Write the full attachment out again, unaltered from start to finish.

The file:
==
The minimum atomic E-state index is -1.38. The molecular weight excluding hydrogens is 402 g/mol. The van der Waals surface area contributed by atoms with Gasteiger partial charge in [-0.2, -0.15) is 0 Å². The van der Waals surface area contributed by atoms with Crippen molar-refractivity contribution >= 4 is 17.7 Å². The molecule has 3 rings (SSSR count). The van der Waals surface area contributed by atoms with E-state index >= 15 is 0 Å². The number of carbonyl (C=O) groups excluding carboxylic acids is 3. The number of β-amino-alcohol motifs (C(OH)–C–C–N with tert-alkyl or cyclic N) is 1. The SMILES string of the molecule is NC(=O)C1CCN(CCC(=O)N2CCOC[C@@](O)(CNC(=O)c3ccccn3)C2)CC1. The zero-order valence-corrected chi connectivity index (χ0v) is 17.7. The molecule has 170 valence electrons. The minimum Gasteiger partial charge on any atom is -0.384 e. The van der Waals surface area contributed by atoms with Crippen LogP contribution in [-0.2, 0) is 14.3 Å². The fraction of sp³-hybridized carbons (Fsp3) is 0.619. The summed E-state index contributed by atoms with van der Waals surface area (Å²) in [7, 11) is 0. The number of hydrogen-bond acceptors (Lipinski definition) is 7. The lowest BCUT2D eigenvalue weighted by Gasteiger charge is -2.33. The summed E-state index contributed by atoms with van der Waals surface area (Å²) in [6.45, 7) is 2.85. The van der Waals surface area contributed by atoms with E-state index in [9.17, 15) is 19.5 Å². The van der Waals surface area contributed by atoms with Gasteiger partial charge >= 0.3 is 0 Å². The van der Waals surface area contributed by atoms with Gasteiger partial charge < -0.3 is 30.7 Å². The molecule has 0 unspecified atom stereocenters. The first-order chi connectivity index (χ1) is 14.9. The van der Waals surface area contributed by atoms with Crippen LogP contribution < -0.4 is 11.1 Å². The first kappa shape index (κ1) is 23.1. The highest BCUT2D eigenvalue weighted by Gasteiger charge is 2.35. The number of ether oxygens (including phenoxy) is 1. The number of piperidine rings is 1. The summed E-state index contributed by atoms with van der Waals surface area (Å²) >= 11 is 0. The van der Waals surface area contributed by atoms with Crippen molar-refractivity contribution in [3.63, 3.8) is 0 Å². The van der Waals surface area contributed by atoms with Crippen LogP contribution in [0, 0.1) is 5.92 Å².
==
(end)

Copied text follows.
The minimum atomic E-state index is -1.38. The molecular weight excluding hydrogens is 402 g/mol. The van der Waals surface area contributed by atoms with Gasteiger partial charge in [-0.2, -0.15) is 0 Å². The van der Waals surface area contributed by atoms with Crippen molar-refractivity contribution >= 4 is 17.7 Å². The molecule has 3 rings (SSSR count). The van der Waals surface area contributed by atoms with E-state index >= 15 is 0 Å². The number of carbonyl (C=O) groups excluding carboxylic acids is 3. The number of β-amino-alcohol motifs (C(OH)–C–C–N with tert-alkyl or cyclic N) is 1. The SMILES string of the molecule is NC(=O)C1CCN(CCC(=O)N2CCOC[C@@](O)(CNC(=O)c3ccccn3)C2)CC1. The zero-order valence-corrected chi connectivity index (χ0v) is 17.7. The molecule has 170 valence electrons. The minimum Gasteiger partial charge on any atom is -0.384 e. The van der Waals surface area contributed by atoms with Crippen LogP contribution in [-0.2, 0) is 14.3 Å². The fraction of sp³-hybridized carbons (Fsp3) is 0.619. The summed E-state index contributed by atoms with van der Waals surface area (Å²) in [7, 11) is 0. The number of hydrogen-bond acceptors (Lipinski definition) is 7. The lowest BCUT2D eigenvalue weighted by Gasteiger charge is -2.33. The summed E-state index contributed by atoms with van der Waals surface area (Å²) in [6.45, 7) is 2.85. The van der Waals surface area contributed by atoms with E-state index in [9.17, 15) is 19.5 Å². The van der Waals surface area contributed by atoms with Gasteiger partial charge >= 0.3 is 0 Å². The van der Waals surface area contributed by atoms with Gasteiger partial charge < -0.3 is 30.7 Å². The molecule has 0 unspecified atom stereocenters. The first-order chi connectivity index (χ1) is 14.9. The van der Waals surface area contributed by atoms with Crippen LogP contribution < -0.4 is 11.1 Å². The first kappa shape index (κ1) is 23.1. The highest BCUT2D eigenvalue weighted by Gasteiger charge is 2.35. The number of ether oxygens (including phenoxy) is 1. The number of piperidine rings is 1. The summed E-state index contributed by atoms with van der Waals surface area (Å²) >= 11 is 0. The van der Waals surface area contributed by atoms with Crippen molar-refractivity contribution in [3.63, 3.8) is 0 Å². The van der Waals surface area contributed by atoms with Crippen LogP contribution in [0, 0.1) is 5.92 Å².